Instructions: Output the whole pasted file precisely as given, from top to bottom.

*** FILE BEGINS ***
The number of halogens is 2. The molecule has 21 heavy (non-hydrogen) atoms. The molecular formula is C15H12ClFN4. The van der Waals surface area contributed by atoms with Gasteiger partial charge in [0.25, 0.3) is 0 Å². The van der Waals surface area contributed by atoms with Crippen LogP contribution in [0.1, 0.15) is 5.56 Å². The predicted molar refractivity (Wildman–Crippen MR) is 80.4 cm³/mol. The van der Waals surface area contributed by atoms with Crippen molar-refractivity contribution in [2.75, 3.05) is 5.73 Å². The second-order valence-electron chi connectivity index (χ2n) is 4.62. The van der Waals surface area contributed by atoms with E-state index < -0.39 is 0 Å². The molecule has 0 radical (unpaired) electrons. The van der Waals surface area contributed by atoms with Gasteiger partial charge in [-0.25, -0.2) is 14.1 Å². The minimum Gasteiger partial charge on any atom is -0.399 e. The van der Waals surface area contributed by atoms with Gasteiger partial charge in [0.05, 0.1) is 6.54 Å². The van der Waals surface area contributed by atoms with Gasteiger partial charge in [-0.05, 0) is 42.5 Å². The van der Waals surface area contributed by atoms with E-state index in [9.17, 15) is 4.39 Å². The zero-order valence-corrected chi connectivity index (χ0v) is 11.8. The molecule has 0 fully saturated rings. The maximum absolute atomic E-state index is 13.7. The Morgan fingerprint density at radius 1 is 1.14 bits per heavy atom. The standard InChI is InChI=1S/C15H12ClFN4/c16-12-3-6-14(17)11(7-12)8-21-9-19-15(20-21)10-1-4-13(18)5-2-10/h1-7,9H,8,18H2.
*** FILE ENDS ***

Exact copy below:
The number of halogens is 2. The molecule has 21 heavy (non-hydrogen) atoms. The molecular formula is C15H12ClFN4. The van der Waals surface area contributed by atoms with Gasteiger partial charge in [0.25, 0.3) is 0 Å². The van der Waals surface area contributed by atoms with Crippen LogP contribution in [0.1, 0.15) is 5.56 Å². The predicted molar refractivity (Wildman–Crippen MR) is 80.4 cm³/mol. The van der Waals surface area contributed by atoms with Crippen molar-refractivity contribution in [2.75, 3.05) is 5.73 Å². The second-order valence-electron chi connectivity index (χ2n) is 4.62. The van der Waals surface area contributed by atoms with E-state index < -0.39 is 0 Å². The molecule has 0 radical (unpaired) electrons. The van der Waals surface area contributed by atoms with Gasteiger partial charge in [-0.25, -0.2) is 14.1 Å². The minimum Gasteiger partial charge on any atom is -0.399 e. The van der Waals surface area contributed by atoms with Gasteiger partial charge in [0.05, 0.1) is 6.54 Å². The van der Waals surface area contributed by atoms with Gasteiger partial charge in [-0.05, 0) is 42.5 Å². The van der Waals surface area contributed by atoms with E-state index in [9.17, 15) is 4.39 Å². The zero-order valence-corrected chi connectivity index (χ0v) is 11.8. The molecule has 0 fully saturated rings. The maximum absolute atomic E-state index is 13.7. The Morgan fingerprint density at radius 1 is 1.14 bits per heavy atom. The standard InChI is InChI=1S/C15H12ClFN4/c16-12-3-6-14(17)11(7-12)8-21-9-19-15(20-21)10-1-4-13(18)5-2-10/h1-7,9H,8,18H2.